It has been a mixed bag in terms of development of the health sector for Punjab during the last two years of Congress rule. Though a few good beginnings have been made, despite the efforts of Health Minister Brahm Mohindra, an overhaul of health services in the state remain a distant dream.
Posting specialist doctors, especially in rural and remote areas, to their full sanctioned strength continues to be a major challenge for the health department even as the government is trying hard to woo specialists using financial incentives.
Shortage of doctors
Of the 513 posts of specialists advertised recently, a total of 215 were recruited by the health department following interviews, but only around 120 joined their place of posting. The department, according to Additional Chief Secretary (Health) Satish Chandra, held another round of interviews subsequently, the results of which are yet to be declared.
The government is mulling a proposal to pay incentives to specialists along with salary. Depending upon the location of posting, the government plans to offer an incentive of Rs 25,000, Rs 50,000 and Rs 75,000 in a bid to encourage these doctors to provide their services in remote areas. However, with the model code of conduct in place, the government may have to wait to implement it.
Punjab Civil and Medical Services (PCMS) president Dr Gagandeep Singh said, “While an MBBS doctor is better paid in the government sector, a specialist is paid better in the private sector.” But this was not the case until last year when the government recruited 306 MBBS doctors on full pay scale. This was in sharp contrast to the arrangement during the previous SAD-BJP rule when an MBBS doctor was given a basic salary of Rs 15,600 plus a non-practising allowance per month for a three-year probation period, taking his/her total pay to around Rs 19,000 a month. With the full pay scale, a doctor now gets more than Rs 50,000 a month.
According to Chandra, of 306 MBBS doctors recruited, 285 have joined service.
No new medical college set up
Recruitment of doctors regularly every year to ensure adequate availability of medical services was one of the poll promises in Congress’ 2017 manifesto. So was the opening of at least five new medical colleges in the state, apart from improving infrastructure, facilities and manpower in existing medical colleges.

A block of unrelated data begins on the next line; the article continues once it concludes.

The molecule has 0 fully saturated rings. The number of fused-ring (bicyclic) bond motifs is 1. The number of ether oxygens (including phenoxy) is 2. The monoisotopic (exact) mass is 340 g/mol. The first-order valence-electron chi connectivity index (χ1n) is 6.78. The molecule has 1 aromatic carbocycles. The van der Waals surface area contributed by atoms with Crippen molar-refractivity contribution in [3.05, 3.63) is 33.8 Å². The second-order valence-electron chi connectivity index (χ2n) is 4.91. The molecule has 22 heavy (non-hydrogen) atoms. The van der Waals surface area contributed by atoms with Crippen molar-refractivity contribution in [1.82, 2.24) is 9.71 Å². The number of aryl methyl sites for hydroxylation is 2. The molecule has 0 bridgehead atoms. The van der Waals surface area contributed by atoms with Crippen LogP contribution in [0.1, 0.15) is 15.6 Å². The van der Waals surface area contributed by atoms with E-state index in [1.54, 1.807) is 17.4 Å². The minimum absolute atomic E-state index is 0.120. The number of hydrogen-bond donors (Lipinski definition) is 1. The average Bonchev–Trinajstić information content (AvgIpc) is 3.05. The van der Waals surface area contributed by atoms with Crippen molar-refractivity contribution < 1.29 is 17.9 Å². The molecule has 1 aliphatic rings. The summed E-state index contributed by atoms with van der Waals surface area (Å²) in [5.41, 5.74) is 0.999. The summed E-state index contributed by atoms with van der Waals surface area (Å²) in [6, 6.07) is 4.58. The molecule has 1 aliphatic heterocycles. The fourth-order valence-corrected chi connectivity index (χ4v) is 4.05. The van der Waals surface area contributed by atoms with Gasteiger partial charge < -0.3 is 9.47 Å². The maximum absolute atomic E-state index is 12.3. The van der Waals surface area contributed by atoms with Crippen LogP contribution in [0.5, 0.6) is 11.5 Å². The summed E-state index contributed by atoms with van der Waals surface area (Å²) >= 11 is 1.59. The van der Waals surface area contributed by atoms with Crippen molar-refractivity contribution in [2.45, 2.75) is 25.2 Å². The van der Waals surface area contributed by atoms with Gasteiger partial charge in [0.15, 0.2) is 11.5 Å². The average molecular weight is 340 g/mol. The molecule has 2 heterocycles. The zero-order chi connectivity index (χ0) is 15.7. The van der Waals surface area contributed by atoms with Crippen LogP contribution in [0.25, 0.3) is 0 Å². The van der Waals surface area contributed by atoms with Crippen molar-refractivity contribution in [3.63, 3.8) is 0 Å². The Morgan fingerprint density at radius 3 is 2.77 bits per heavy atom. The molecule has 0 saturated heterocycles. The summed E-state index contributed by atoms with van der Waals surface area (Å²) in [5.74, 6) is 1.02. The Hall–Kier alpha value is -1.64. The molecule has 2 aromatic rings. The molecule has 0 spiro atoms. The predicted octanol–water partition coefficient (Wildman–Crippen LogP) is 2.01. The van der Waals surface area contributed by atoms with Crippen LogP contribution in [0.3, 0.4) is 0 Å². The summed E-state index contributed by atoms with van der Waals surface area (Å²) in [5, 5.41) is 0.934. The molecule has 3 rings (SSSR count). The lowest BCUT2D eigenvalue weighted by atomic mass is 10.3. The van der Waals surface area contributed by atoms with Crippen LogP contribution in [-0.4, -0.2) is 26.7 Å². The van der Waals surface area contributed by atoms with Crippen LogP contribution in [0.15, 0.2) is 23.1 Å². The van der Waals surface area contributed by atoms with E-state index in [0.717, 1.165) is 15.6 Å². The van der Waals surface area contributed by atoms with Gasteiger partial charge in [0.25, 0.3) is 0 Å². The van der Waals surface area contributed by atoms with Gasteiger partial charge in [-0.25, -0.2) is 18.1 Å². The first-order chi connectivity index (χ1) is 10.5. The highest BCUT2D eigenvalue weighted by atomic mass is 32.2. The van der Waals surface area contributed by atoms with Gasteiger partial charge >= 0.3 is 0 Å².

So far work is in progress at only one college, in Mohali. The government has released Rs 50 crore for initial works and another allocation of Rs 60 crore was made in the budget last month. “Similarly, new medical colleges will be set up in the districts of Gurdaspur, Pathankot and Sangrur under the PPP mode,” Finance Minister Manpreet Badal had said while giving his budget speech passing an allocation of Rs 189.15 crore for upgradation of government medical colleges in Patiala and Amritsar. Mohindra, however, said that Chief Minister Amarinder Singh has already announced medical colleges at Gurdaspur and Sangrur and only the proposed medical college at Pathankot would be under the PPP mode.
At Rs 3,465 crore, the outlay for the Health and Family Welfare department in the current fiscal is 10.87 per cent more than last year.
PCMS Association president Dr Gagandeep Singh listed free availability of blood units and efforts to recruit doctors as high points of the health department under the present dispensation. He, however, rued that medicine supply in the field is far from adequate.
On the plus side, he said that the health minister’s attitude is positive and he is “accessible”.
Mohindra has been also trying to bring back around 750 doctors from the rural development and panchayats department. During the previous stint of the Congress government, 1,186 rural dispensaries were transferred to the department as subsidiary health centres.
An activist in the field of health services and former registrar of Baba Farid University of Health Sciences Dr Pyare Lal Garg said that if the department is not willing to transfer the doctors to the health department, it should ensure that they “provide emergency services.”
“The department must ensure presence of doctors at rural dispensaries. It should ensure that any patient coming from those areas should be referred by the doctor of the concerned dispensary,” said Dr Garg, adding that doctors can be shifted to the health department only after a Cabinet decision.
Dr Garg also called for a number of other reforms. “Cancer patients should have a log book. Each visit of the patient should be recorded in the log book specifying the treatment/medication given for proper utilisation of the Chief Minister Cancer Relief Fund,” he said.
Dr Garg lamented that Punjab used to be “number one” in health services in 1980. Saying that its “deterioration” started subsequently, Dr Garg minced no words blaming the Punjab Health Systems Corporation for the current “mess” in the health sector.
He also questioned the wisdom of the Rs 5 lakh per family health insurance cover to 42 lakh families for secondary and tertiary care treatment. He said, “The insurance scheme covers secondary and tertiary care only, while patients spend a large chunk of their money on visiting the Out Patient Department. Eighty per cent of their medical expenses are on OPD services,” said Dr Garg.
Meanwhile, Chandra said the department had done tremendous work in the field of drug de-addiction. “2.35 lakh patients are registered with us and private centres under Outpatient Opioid Assisted Treatment (OOAT). Of these around 50 per cent are registered with government-run clinics and the rest with private centres,” he added.
Drug addicts are administered buprenorphine for treatment of addiction at the OOAT clinics.